December 9, 2018 14:00 EST

American Art & Pennsylvania Impressionists

 
Lot 63
 

63

WILLIAM GLACKENS (AMERICAN 1870-1938)
HILLTOP VIEW

Oil on panel
8 x 10 in. (20.3 x 25.4cm)

Provenance: Collection of Roger Powell (per inscription verso).
David David Gallery, Philadelphia, Pennsylvania (as "Landscape").
R.H. Love Galleries, Inc., Chicago, Illinois.
Private Collection, Alabama.
NOTE:
While a student and throughout the course of his career (often at the request of noted patron Albert Barnes), William Glackens visited Paris to find inspiration in the art of the French Impressionists. The first-hand exposure to the work of Pierre-Auguste Renoir had a profound effect on Glackens' approach to color, and the artist soon adopted a vivid palette with contrasting harmonies.
The present works is exemplary in demonstrating Glackens' use of joyful jewel-like colors and sensual, spontaneous, brushstrokes. Although the work is not dated and the locale is unknown, its style is very close to that of the paintings the artist completed in France after the mid 1910s, a time when his palette considerably brightened and he abandoned urban scenes to focus on portraiture and landscape painting. Regarding Glackens' new color palette in those years, Arthur Hoeber noted, "If Mr. Glackens thus sees his nature, he must enjoy life far more than the ordinarily equipped human, for there is a riot of tone to his vision."

Sold for $13,750
Estimated at $8,000 - $12,000


 

Oil on panel
8 x 10 in. (20.3 x 25.4cm)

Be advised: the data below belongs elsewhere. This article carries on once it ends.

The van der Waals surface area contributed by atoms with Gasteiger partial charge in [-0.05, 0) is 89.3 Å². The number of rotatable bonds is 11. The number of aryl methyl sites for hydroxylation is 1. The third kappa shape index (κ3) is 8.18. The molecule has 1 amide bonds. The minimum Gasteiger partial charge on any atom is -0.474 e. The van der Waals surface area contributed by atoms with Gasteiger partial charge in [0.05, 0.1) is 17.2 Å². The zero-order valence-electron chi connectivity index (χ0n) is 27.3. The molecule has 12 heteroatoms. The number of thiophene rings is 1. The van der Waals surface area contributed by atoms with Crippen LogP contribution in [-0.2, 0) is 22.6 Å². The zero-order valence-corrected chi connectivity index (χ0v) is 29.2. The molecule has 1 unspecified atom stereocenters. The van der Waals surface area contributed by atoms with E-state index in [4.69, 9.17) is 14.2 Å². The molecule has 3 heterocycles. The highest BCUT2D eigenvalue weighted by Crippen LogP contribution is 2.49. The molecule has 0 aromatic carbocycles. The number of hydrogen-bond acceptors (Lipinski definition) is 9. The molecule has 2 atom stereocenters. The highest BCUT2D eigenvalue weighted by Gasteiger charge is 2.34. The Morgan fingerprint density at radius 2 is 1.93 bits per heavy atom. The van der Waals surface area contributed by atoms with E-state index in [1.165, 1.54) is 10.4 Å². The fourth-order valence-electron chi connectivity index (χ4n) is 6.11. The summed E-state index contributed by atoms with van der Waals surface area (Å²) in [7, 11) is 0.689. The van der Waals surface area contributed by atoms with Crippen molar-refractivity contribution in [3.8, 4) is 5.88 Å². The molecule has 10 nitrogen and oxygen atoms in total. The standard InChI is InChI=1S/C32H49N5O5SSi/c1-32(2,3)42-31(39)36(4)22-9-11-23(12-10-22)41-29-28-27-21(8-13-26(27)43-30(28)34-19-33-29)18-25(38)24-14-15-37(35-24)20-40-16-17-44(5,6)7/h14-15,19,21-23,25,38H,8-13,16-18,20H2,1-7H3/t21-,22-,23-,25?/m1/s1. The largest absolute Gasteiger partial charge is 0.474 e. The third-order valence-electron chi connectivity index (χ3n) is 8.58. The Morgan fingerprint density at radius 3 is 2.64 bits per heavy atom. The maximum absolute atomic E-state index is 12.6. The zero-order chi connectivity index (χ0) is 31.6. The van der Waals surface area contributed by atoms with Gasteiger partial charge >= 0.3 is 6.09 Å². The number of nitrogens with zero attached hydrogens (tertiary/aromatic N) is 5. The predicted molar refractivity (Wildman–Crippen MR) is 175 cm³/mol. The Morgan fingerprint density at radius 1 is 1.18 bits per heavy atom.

Provenance: Collection of Roger Powell (per inscription verso).
David David Gallery, Philadelphia, Pennsylvania (as "Landscape").
R.H. Love Galleries, Inc., Chicago, Illinois.
Private Collection, Alabama.
NOTE:
While a student and throughout the course of his career (often at the request of noted patron Albert Barnes), William Glackens visited Paris to find inspiration in the art of the French Impressionists. The first-hand exposure to the work of Pierre-Auguste Renoir had a profound effect on Glackens' approach to color, and the artist soon adopted a vivid palette with contrasting harmonies.
The present works is exemplary in demonstrating Glackens' use of joyful jewel-like colors and sensual, spontaneous, brushstrokes. Although the work is not dated and the locale is unknown, its style is very close to that of the paintings the artist completed in France after the mid 1910s, a time when his palette considerably brightened and he abandoned urban scenes to focus on portraiture and landscape painting. Regarding Glackens' new color palette in those years, Arthur Hoeber noted, "If Mr. Glackens thus sees his nature, he must enjoy life far more than the ordinarily equipped human, for there is a riot of tone to his vision."

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